Back in the day, Ham House was known for its opulence and the perfect presentation of the latest fashion. Even today, it must be quite a task for the gardeners to maintain such perfection.

As I stood there shaded by the leaves above me, I couldn’t quite believe how much there was to explore and how few people were around.

It allows you to let your imagination loose, picturing what life might have been like back in the 17th century (when the building was created), soaking up the sunshine in several layers of petticoats.

But before I got too comfortable, there was one more secret spot to discover.

The Cherry Garden was once a private garden and really symbolises how much attention to detail went into Ham House and its garden.

I literally gasped a little at its lovely perfection. The kind that I’m afraid normal folk like you and I are unlikely to achieve.

All the better to appreciate the effort that goes in to all this as it must be incredible.

By this point, James and I managed to while away a couple of hours and with the house closing to visitors at 4pm, we decided to turn our exploring indoors.

You may be wondering by now who lived in such opulence. Well, Ham House was built in 1610. The lease was given as a gift from King Charles I to his friend William Murray and what you’ll find there today is a mixture of both his taste and that of his daughter Elizabeth. The house became her own under Charles II’s rule and as the Duchess of Lauderdale it was transformed into one of the grandest houses in England.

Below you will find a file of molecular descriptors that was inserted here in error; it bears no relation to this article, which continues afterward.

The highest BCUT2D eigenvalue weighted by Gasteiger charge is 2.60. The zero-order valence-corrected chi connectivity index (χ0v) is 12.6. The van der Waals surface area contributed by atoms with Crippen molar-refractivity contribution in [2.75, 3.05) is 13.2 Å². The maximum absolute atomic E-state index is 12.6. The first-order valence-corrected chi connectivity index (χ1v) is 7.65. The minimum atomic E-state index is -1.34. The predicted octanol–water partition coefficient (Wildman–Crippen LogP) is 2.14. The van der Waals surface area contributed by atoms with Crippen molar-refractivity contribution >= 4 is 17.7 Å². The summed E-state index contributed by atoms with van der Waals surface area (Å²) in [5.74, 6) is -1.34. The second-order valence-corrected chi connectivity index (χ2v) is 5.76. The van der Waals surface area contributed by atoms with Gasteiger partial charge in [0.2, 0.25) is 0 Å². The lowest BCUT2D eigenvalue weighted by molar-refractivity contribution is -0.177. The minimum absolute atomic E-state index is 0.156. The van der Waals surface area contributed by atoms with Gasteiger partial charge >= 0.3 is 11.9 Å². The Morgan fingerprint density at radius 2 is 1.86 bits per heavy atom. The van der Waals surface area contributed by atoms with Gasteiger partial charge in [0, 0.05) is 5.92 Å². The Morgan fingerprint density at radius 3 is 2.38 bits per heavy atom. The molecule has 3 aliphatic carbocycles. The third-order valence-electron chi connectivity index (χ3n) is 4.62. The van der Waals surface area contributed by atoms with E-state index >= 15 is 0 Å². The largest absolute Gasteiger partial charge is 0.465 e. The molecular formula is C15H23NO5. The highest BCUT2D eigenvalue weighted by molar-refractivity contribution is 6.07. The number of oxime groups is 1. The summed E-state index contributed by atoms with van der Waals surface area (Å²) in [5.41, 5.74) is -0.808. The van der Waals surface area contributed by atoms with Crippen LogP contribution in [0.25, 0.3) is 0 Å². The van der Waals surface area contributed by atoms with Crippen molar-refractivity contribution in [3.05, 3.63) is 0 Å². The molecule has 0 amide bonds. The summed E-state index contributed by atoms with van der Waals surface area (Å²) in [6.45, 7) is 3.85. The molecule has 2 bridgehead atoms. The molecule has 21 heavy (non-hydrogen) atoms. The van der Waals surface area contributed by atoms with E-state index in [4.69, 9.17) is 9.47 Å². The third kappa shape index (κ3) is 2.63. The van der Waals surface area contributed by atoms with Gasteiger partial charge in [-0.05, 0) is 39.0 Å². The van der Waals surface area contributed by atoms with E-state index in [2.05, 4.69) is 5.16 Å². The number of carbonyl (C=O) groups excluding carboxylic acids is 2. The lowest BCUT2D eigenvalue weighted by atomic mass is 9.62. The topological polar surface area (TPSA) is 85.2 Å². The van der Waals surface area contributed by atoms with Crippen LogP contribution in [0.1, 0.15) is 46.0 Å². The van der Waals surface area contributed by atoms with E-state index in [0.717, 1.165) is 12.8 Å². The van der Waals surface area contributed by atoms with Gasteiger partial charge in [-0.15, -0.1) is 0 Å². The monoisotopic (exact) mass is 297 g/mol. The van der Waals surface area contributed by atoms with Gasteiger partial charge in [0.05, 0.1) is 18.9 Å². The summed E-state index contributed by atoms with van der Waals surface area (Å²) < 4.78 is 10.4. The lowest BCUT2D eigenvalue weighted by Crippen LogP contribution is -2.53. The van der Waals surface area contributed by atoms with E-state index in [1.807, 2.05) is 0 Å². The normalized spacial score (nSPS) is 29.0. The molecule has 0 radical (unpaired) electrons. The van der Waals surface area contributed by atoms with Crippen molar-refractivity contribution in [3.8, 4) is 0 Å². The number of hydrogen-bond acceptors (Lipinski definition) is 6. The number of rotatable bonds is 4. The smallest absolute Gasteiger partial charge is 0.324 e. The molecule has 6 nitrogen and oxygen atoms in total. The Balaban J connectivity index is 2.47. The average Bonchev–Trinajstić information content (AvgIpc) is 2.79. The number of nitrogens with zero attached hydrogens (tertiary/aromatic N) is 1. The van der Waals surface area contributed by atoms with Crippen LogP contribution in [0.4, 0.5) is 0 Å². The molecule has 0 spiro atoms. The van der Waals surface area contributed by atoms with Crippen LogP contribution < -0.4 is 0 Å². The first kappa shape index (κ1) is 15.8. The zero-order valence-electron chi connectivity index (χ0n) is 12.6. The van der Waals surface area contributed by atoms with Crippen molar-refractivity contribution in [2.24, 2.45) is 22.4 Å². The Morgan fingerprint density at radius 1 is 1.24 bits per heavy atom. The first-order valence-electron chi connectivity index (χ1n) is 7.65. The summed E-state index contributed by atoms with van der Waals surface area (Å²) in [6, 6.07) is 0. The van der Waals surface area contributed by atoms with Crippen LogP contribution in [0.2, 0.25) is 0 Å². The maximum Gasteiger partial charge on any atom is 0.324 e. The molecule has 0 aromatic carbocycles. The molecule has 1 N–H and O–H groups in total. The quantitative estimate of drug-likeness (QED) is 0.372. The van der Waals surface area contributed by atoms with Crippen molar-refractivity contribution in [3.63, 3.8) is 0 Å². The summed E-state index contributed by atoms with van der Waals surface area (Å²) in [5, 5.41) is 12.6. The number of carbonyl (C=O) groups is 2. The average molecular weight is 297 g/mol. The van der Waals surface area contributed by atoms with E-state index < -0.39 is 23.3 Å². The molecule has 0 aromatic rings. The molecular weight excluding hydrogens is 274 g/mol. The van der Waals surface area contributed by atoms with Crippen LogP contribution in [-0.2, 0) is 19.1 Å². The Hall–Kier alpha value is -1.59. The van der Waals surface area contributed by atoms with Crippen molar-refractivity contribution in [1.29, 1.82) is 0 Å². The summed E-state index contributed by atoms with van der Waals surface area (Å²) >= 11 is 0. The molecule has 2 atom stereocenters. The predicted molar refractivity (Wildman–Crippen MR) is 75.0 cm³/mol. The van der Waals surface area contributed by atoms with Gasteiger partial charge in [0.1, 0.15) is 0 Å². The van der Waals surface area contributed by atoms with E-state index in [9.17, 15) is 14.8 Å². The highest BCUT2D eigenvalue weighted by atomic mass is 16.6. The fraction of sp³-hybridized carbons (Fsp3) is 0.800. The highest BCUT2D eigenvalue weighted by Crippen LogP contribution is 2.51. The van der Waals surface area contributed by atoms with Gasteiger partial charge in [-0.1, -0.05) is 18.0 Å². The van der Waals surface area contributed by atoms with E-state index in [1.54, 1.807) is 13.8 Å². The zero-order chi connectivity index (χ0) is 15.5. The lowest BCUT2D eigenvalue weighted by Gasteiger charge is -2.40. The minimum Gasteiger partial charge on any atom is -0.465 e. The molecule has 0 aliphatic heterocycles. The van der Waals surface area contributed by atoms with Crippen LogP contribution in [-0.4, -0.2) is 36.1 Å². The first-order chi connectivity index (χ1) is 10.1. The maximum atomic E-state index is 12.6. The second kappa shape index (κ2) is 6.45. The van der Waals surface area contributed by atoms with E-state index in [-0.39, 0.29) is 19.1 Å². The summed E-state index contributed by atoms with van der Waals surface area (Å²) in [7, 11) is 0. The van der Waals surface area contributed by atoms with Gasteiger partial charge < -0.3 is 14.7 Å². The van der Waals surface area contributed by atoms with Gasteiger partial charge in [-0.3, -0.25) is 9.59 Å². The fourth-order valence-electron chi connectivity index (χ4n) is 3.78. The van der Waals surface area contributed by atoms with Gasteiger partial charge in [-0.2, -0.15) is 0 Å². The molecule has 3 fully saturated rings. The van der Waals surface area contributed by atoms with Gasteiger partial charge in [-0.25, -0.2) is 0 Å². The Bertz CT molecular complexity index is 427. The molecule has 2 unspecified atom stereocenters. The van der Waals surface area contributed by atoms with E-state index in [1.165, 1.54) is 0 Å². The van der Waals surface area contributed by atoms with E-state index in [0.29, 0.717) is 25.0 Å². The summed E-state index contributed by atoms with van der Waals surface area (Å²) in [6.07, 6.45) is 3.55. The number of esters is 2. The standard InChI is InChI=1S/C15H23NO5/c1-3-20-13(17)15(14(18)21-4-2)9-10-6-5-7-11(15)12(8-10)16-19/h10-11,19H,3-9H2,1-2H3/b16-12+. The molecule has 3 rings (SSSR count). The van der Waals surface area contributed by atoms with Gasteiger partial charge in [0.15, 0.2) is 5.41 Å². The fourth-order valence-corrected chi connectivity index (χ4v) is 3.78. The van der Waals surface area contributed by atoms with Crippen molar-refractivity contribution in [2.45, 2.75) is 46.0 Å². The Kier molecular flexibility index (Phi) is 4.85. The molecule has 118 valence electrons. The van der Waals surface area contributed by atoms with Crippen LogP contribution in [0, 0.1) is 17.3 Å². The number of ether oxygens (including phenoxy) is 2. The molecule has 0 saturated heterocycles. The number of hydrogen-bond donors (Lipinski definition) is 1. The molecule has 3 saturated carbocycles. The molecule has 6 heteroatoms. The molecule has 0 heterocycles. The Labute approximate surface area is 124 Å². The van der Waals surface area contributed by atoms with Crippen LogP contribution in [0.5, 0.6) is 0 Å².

We started with the more modest part of the house, the cook’s kitchen and servant quarters.

Moving on to the more lavish parts of the main house.

With the Duke and Duchess being well-travelled, there are both exotic and English influences throughout.


Whilst the house was clearly built for entertaining, with a grand entrance hall.

Some of the most interesting parts of the house were the tiny closets where residents could lock themselves away and get away from it all.

If only that’s what closets allowed us to do today! (Are you now picturing yourself squeezing into your own ‘closet’ for some peace and quiet?)

One more peek at that perfect garden…

And we returned to the Orangery for a light lunch of warm sausage rolls and soft drinks, with a side of wisteria.

For the next few months Ham House itself is open for visitors to explore at their own will between 12pm and 4pm. The gardens are open between 10am and 5pm. As the open times can vary depending on the day of the week and the time of year, it’s worth checking out the website before you visit.

A bit of a mamouth post there! I’ll leave now and just ask what your views are on National Trust memberships and properties? Have you been to any that you’ve loved at first sight?

Going underground is part and parcel of every day life in London. In fact, after a few weeks of living here you don’t even think about millions of people travelling around like ants many metres below ground. So you may be wondering why I chose to visit a deep-level shelter, 30 metres beneath Clapham South station. Surely it’s just like every other journey below ground?